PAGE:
You've finally made it to the campground. But before you can run off to the lake or go for a hike, the first order of the day is to park and level your RV so that your refrigerator will operate properly and you don't find yourself in bed at night with your feet higher than your head.
Never assume your site will be flat or level. That would make parking an RV too easy. Due to the nature of camping, chances are higher that your site will be rutted, gouged and somewhat uneven.
But don't fret. You can still get your RV into your spot, and leveled so it operates properly, with a few easy steps. Here's how:
How to Park an RV
With many campsites designed to accommodate smaller vehicles, easing your 30-foot long fifth-wheeler or even longer motorhome into some spots can be a challenge.
That's why it's important to:
- Verify that your RV can get to your campsite. While the roads in most campgrounds are easy to navigate, there are still some that could be difficult to access due to hairpin turns and tight squeezes among boulders and trees. Some camping websites post caution notices to warn owners of longer rigs that they might want to consider another campground. If such warnings don't appear on the website and you have concerns, contact the campground directly and ask.
- Make sure your rig will fit the campsite. Most campground reservation websites provide details for each site, including its length. Check that the spot you've selected will accommodate both your tow vehicle and your trailer, or your motorhome, without sticking out into the road. Some reservation sites will also indicate low hanging tree branches or other obstructions.
- Check the campsite before you pull in. If you can do so without blocking traffic, get out and look the spot over. Scope out any objects or terrain that might pose hazards, such as drainage ditches, roadside markers, low hanging branches, posts, and power and water hookups. These same obstacles can prevent you from extending slide outs, so make sure you have clearance. Also, check to see if there are any especially low spots in the site that you'll want to avoid.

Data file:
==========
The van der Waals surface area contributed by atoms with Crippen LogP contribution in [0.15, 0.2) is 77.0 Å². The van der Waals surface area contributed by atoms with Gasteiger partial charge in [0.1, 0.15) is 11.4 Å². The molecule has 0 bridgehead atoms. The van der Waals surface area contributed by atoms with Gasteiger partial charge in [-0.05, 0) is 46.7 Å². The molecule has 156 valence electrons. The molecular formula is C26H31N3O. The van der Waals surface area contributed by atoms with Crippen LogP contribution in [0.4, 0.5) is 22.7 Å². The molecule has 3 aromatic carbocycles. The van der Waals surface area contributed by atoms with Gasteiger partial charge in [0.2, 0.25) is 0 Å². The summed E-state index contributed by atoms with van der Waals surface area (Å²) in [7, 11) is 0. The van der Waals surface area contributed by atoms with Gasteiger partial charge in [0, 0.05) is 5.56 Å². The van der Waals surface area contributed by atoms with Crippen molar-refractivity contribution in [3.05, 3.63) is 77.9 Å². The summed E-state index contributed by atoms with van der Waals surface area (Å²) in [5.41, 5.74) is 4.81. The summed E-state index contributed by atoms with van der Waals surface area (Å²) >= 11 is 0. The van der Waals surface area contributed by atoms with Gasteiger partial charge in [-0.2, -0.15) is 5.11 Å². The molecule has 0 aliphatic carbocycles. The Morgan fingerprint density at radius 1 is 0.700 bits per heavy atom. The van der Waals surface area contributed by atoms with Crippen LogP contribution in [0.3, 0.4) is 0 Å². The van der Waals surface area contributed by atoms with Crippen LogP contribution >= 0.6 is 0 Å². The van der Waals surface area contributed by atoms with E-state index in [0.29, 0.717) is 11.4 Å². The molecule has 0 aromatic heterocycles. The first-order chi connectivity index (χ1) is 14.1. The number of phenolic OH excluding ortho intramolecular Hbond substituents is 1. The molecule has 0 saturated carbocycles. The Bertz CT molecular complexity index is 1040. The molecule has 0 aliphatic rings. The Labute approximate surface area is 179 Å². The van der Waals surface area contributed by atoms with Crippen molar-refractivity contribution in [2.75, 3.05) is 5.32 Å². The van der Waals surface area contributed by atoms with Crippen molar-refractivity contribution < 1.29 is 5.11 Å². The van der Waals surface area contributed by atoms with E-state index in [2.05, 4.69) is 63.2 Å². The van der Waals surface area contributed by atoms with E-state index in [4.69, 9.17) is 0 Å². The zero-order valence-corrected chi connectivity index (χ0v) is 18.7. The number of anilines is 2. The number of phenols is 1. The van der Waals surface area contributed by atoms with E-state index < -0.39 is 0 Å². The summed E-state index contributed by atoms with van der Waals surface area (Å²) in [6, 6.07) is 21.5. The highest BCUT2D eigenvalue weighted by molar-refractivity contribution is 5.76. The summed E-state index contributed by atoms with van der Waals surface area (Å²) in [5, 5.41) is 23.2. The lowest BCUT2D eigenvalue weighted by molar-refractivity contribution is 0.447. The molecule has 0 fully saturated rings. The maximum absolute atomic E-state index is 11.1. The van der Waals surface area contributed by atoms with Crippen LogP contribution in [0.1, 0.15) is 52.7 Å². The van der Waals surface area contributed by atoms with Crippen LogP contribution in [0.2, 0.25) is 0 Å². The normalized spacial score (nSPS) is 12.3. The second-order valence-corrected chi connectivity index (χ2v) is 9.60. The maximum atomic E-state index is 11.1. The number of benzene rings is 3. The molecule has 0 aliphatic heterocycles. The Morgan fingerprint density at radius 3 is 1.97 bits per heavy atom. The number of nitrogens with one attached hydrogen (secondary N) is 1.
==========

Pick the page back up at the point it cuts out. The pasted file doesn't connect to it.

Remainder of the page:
- Have an assistant guide you in. No matter how skilled you think you are at backing into campsites, things will go a lot smoother with extra eyes watching. There's nothing worse than the embarrassing crunch of an RV bumper kissing a large rock or a picnic table. Your helper can also make sure you've got the rig in straight and that you're completely out of the road. For easier communication, get yourself a pair of two-way radios so you and your assistant won't have to yell.
How to Level an RV
There are several reasons to make sure your RV is level, including proper refrigerator operation and safe slide out extension (if you have them). You'll also want to stabilize your rig so that it doesn't sway when you move about inside or in windy conditions.
Many luxury motorhomes and trailers come equipped with exotic self-leveling systems, with hydraulic or electric rams that extend at the touch of a button and level the coach automatically. For rigs without this nicety, leveling blocks or ramps and a small bubble level are required.